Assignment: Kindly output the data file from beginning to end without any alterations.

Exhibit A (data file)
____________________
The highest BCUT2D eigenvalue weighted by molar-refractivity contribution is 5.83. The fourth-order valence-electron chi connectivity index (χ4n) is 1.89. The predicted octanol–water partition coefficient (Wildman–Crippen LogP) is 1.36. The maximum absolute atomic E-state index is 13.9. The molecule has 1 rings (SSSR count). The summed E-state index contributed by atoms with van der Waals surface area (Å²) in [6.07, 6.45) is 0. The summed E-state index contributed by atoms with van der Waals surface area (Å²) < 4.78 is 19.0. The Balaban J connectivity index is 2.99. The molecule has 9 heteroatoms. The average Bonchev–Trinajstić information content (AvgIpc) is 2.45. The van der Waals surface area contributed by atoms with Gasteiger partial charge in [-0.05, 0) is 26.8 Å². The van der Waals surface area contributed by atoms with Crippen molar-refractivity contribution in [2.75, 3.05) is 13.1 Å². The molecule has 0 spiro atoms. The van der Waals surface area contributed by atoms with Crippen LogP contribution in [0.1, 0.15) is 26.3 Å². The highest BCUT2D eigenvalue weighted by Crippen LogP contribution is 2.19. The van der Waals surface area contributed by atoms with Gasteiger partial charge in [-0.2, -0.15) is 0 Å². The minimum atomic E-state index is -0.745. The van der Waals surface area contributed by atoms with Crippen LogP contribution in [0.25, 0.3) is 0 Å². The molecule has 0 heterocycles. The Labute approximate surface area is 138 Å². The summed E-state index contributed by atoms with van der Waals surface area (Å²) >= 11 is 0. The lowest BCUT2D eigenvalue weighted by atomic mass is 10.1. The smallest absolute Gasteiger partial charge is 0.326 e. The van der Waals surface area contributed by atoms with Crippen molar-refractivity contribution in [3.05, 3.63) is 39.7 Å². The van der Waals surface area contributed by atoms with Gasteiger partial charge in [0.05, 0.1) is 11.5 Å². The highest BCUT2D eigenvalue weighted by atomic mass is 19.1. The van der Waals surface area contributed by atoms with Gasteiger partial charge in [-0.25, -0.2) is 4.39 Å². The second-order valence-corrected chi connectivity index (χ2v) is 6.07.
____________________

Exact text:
The highest BCUT2D eigenvalue weighted by molar-refractivity contribution is 5.83. The fourth-order valence-electron chi connectivity index (χ4n) is 1.89. The predicted octanol–water partition coefficient (Wildman–Crippen LogP) is 1.36. The maximum absolute atomic E-state index is 13.9. The molecule has 1 rings (SSSR count). The summed E-state index contributed by atoms with van der Waals surface area (Å²) in [6.07, 6.45) is 0. The summed E-state index contributed by atoms with van der Waals surface area (Å²) < 4.78 is 19.0. The Balaban J connectivity index is 2.99. The molecule has 9 heteroatoms. The average Bonchev–Trinajstić information content (AvgIpc) is 2.45. The van der Waals surface area contributed by atoms with Gasteiger partial charge in [-0.05, 0) is 26.8 Å². The van der Waals surface area contributed by atoms with Crippen molar-refractivity contribution in [2.75, 3.05) is 13.1 Å². The molecule has 0 spiro atoms. The van der Waals surface area contributed by atoms with Crippen LogP contribution in [0.1, 0.15) is 26.3 Å². The highest BCUT2D eigenvalue weighted by Crippen LogP contribution is 2.19. The van der Waals surface area contributed by atoms with Gasteiger partial charge in [-0.2, -0.15) is 0 Å². The minimum atomic E-state index is -0.745. The van der Waals surface area contributed by atoms with Crippen LogP contribution in [0.25, 0.3) is 0 Å². The molecule has 0 heterocycles. The Labute approximate surface area is 138 Å². The summed E-state index contributed by atoms with van der Waals surface area (Å²) >= 11 is 0. The lowest BCUT2D eigenvalue weighted by atomic mass is 10.1. The smallest absolute Gasteiger partial charge is 0.326 e. The van der Waals surface area contributed by atoms with Crippen molar-refractivity contribution in [3.05, 3.63) is 39.7 Å². The van der Waals surface area contributed by atoms with Gasteiger partial charge in [0.05, 0.1) is 11.5 Å². The highest BCUT2D eigenvalue weighted by atomic mass is 19.1. The van der Waals surface area contributed by atoms with Gasteiger partial charge in [-0.25, -0.2) is 4.39 Å². The second-order valence-corrected chi connectivity index (χ2v) is 6.07.